Written by: Christopher Llewellyn Reed | June 12th, 2023
The Gullspång Miracle (Maria Fredriksson, 2023) 3 out of 4 stars.
When Norwegian sisters Kari and May go on the hunt for a house to buy in Gullspång, Sweden (where Kari already lives), they are shocked to discover that the realtor looks exactly like their deceased older sister would were she still alive. Dead from a suicide in 1988, there is no possible way that Lita could be sitting in front of them. Instead, this is Olaug … who just happens to have the same birthday and birthplace as Lita. And yet, when they all take DNA tests, the truth comes out: she is their half-sister. So begins The Gullspång Miracle, director Maria Fredriksson’s feature debut. It may not be quite an actual miracle, itself, but it’s definitely an engaging mystery.
Based on the above introductory text, it should come as no surprise that the drama revolves around twins separated at birth. Or does it? As things go, the truth proves far more complicated, especially as our various characters prove increasingly ornery and possibly dissembling. Beyond the central riddle, there is also the prospect of a long-hidden murder coming to light. It’s understandable that honesty may not seem like the best option.
All the while, Fredriksson struggles to make sense of the developing story. Complicating matters is the friction that arises as Olaug gets to better know Kari and May, and vice versa. They come from very different backgrounds, no matter their shared genetics, the one more intellectual and atheist, the others deeply devout. It doesn’t help that given their advancing age (Olaug was born in 1941), they are very much set in their ways.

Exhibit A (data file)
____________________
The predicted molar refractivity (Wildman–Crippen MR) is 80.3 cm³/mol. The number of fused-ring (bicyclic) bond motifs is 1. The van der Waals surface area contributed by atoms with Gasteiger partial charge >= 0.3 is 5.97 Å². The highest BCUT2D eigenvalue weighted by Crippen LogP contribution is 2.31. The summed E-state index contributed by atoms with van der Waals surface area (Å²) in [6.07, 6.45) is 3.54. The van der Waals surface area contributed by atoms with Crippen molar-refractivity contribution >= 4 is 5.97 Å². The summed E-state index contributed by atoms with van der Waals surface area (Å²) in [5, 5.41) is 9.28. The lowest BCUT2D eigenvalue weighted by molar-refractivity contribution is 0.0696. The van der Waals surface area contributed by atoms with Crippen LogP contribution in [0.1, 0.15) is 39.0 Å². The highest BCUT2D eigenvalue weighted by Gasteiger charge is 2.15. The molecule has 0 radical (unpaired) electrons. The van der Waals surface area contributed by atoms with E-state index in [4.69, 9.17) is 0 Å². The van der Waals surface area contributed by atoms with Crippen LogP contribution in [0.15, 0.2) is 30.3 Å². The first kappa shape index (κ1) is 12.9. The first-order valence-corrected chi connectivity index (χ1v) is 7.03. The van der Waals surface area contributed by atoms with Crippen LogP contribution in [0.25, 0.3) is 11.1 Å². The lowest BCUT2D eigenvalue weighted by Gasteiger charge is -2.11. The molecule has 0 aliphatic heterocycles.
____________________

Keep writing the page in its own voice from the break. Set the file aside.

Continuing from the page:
At its heart, the movie is about family, the ones we are born into and the ones we choose. What counts for more, nature or nurture? As such, the film recalls, at least at first, the 2018 Three Identical Strangers, but that documentary had the advantage of comparatively easy solutions. Here, Fredriksson is stuck with a bunch of unreliable narrators.
But make the most of it she does, following the twisted convolutions through every wild new plot turn. We jump from Nazis invading Norway during World War II to suspicious ex-partners to workplace threats and sibling dysfunction, the whole of it wrapped in a cinematic package that is often as funny as it is disturbing. Who says that narratives need to completely resolve in order to hold our attention?
Still, there are many unanswered questions here that beg further examination. By the conclusion, we can’t help but wish for just a little more research. With the plethora of issues raised, enough of them continue to gnaw at our consciousness as the credits roll. One thing is guaranteed, however: you will debate the enigma of The Gullspång Miracle long after it is over.